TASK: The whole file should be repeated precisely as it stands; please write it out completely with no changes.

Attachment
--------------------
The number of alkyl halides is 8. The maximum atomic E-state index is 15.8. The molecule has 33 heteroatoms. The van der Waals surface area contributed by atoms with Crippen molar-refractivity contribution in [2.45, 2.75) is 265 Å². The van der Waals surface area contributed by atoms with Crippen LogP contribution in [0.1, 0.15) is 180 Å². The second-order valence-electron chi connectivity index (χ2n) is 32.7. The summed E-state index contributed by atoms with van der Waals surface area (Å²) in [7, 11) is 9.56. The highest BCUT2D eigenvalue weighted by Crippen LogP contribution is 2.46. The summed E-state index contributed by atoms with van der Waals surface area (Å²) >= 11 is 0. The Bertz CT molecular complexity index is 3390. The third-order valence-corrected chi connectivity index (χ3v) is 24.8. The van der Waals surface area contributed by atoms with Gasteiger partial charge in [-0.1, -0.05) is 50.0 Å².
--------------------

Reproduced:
The number of alkyl halides is 8. The maximum atomic E-state index is 15.8. The molecule has 33 heteroatoms. The van der Waals surface area contributed by atoms with Crippen molar-refractivity contribution in [2.45, 2.75) is 265 Å². The van der Waals surface area contributed by atoms with Crippen LogP contribution in [0.1, 0.15) is 180 Å². The second-order valence-electron chi connectivity index (χ2n) is 32.7. The summed E-state index contributed by atoms with van der Waals surface area (Å²) in [7, 11) is 9.56. The highest BCUT2D eigenvalue weighted by Crippen LogP contribution is 2.46. The summed E-state index contributed by atoms with van der Waals surface area (Å²) >= 11 is 0. The Bertz CT molecular complexity index is 3390. The third-order valence-corrected chi connectivity index (χ3v) is 24.8. The van der Waals surface area contributed by atoms with Gasteiger partial charge in [-0.1, -0.05) is 50.0 Å².